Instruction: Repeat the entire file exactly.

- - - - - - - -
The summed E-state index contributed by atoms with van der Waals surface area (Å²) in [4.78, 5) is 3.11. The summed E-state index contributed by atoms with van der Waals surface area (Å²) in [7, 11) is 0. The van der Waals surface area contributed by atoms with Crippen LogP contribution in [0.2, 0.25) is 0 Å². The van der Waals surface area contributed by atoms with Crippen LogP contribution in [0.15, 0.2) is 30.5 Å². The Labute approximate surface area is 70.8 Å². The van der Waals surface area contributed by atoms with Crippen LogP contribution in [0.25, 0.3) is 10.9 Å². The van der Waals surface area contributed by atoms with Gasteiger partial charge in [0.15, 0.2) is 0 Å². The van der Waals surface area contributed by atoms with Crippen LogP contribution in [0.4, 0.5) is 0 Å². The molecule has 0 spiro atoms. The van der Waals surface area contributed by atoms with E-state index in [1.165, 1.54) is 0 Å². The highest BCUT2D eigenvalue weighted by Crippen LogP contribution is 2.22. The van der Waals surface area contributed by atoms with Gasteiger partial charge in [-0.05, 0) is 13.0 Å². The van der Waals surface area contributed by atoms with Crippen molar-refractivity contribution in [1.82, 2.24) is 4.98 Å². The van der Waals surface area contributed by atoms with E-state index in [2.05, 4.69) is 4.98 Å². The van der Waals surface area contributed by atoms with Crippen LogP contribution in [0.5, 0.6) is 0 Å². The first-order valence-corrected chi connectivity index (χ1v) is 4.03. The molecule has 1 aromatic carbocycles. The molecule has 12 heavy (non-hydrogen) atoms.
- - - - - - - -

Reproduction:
The summed E-state index contributed by atoms with van der Waals surface area (Å²) in [4.78, 5) is 3.11. The summed E-state index contributed by atoms with van der Waals surface area (Å²) in [7, 11) is 0. The van der Waals surface area contributed by atoms with Crippen LogP contribution in [0.2, 0.25) is 0 Å². The van der Waals surface area contributed by atoms with Crippen LogP contribution in [0.15, 0.2) is 30.5 Å². The Labute approximate surface area is 70.8 Å². The van der Waals surface area contributed by atoms with Crippen LogP contribution in [0.25, 0.3) is 10.9 Å². The van der Waals surface area contributed by atoms with Gasteiger partial charge in [0.15, 0.2) is 0 Å². The van der Waals surface area contributed by atoms with Crippen LogP contribution in [0.4, 0.5) is 0 Å². The molecule has 0 spiro atoms. The van der Waals surface area contributed by atoms with E-state index in [1.165, 1.54) is 0 Å². The highest BCUT2D eigenvalue weighted by Crippen LogP contribution is 2.22. The van der Waals surface area contributed by atoms with Gasteiger partial charge in [-0.05, 0) is 13.0 Å². The van der Waals surface area contributed by atoms with Crippen molar-refractivity contribution in [1.82, 2.24) is 4.98 Å². The van der Waals surface area contributed by atoms with E-state index in [2.05, 4.69) is 4.98 Å². The van der Waals surface area contributed by atoms with Crippen LogP contribution in [0.5, 0.6) is 0 Å². The first-order valence-corrected chi connectivity index (χ1v) is 4.03. The molecule has 1 aromatic carbocycles. The molecule has 12 heavy (non-hydrogen) atoms.